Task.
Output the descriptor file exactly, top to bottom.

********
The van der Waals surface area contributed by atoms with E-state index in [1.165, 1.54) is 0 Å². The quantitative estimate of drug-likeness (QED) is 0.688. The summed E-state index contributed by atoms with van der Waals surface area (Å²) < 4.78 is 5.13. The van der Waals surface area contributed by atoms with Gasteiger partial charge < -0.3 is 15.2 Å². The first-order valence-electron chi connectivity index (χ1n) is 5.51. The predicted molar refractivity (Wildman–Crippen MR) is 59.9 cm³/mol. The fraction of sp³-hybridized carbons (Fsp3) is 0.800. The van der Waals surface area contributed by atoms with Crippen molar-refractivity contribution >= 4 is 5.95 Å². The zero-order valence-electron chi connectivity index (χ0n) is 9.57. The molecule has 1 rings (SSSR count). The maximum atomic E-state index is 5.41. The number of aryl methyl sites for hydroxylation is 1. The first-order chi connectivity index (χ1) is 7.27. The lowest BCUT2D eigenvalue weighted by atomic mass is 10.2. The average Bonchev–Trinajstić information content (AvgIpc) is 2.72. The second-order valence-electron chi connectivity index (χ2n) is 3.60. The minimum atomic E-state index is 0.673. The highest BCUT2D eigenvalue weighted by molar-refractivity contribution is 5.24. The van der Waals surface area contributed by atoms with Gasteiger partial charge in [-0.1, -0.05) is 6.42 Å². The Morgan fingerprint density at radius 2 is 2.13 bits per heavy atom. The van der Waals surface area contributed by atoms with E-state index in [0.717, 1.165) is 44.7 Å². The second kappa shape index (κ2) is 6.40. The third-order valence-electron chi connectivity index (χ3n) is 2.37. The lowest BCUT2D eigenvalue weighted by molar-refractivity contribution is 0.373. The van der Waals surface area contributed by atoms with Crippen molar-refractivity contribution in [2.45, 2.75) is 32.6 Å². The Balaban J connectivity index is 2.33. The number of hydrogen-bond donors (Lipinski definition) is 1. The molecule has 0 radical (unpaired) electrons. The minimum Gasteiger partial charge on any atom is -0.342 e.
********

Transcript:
The van der Waals surface area contributed by atoms with E-state index in [1.165, 1.54) is 0 Å². The quantitative estimate of drug-likeness (QED) is 0.688. The summed E-state index contributed by atoms with van der Waals surface area (Å²) < 4.78 is 5.13. The van der Waals surface area contributed by atoms with Gasteiger partial charge < -0.3 is 15.2 Å². The first-order valence-electron chi connectivity index (χ1n) is 5.51. The predicted molar refractivity (Wildman–Crippen MR) is 59.9 cm³/mol. The fraction of sp³-hybridized carbons (Fsp3) is 0.800. The van der Waals surface area contributed by atoms with Crippen molar-refractivity contribution >= 4 is 5.95 Å². The zero-order valence-electron chi connectivity index (χ0n) is 9.57. The molecule has 1 rings (SSSR count). The maximum atomic E-state index is 5.41. The number of aryl methyl sites for hydroxylation is 1. The first-order chi connectivity index (χ1) is 7.27. The lowest BCUT2D eigenvalue weighted by atomic mass is 10.2. The average Bonchev–Trinajstić information content (AvgIpc) is 2.72. The second-order valence-electron chi connectivity index (χ2n) is 3.60. The minimum atomic E-state index is 0.673. The highest BCUT2D eigenvalue weighted by molar-refractivity contribution is 5.24. The van der Waals surface area contributed by atoms with Gasteiger partial charge in [-0.1, -0.05) is 6.42 Å². The Morgan fingerprint density at radius 2 is 2.13 bits per heavy atom. The van der Waals surface area contributed by atoms with E-state index in [0.717, 1.165) is 44.7 Å². The second kappa shape index (κ2) is 6.40. The third-order valence-electron chi connectivity index (χ3n) is 2.37. The lowest BCUT2D eigenvalue weighted by molar-refractivity contribution is 0.373. The van der Waals surface area contributed by atoms with Crippen molar-refractivity contribution in [2.45, 2.75) is 32.6 Å². The Balaban J connectivity index is 2.33. The number of hydrogen-bond donors (Lipinski definition) is 1. The molecule has 0 radical (unpaired) electrons. The minimum Gasteiger partial charge on any atom is -0.342 e.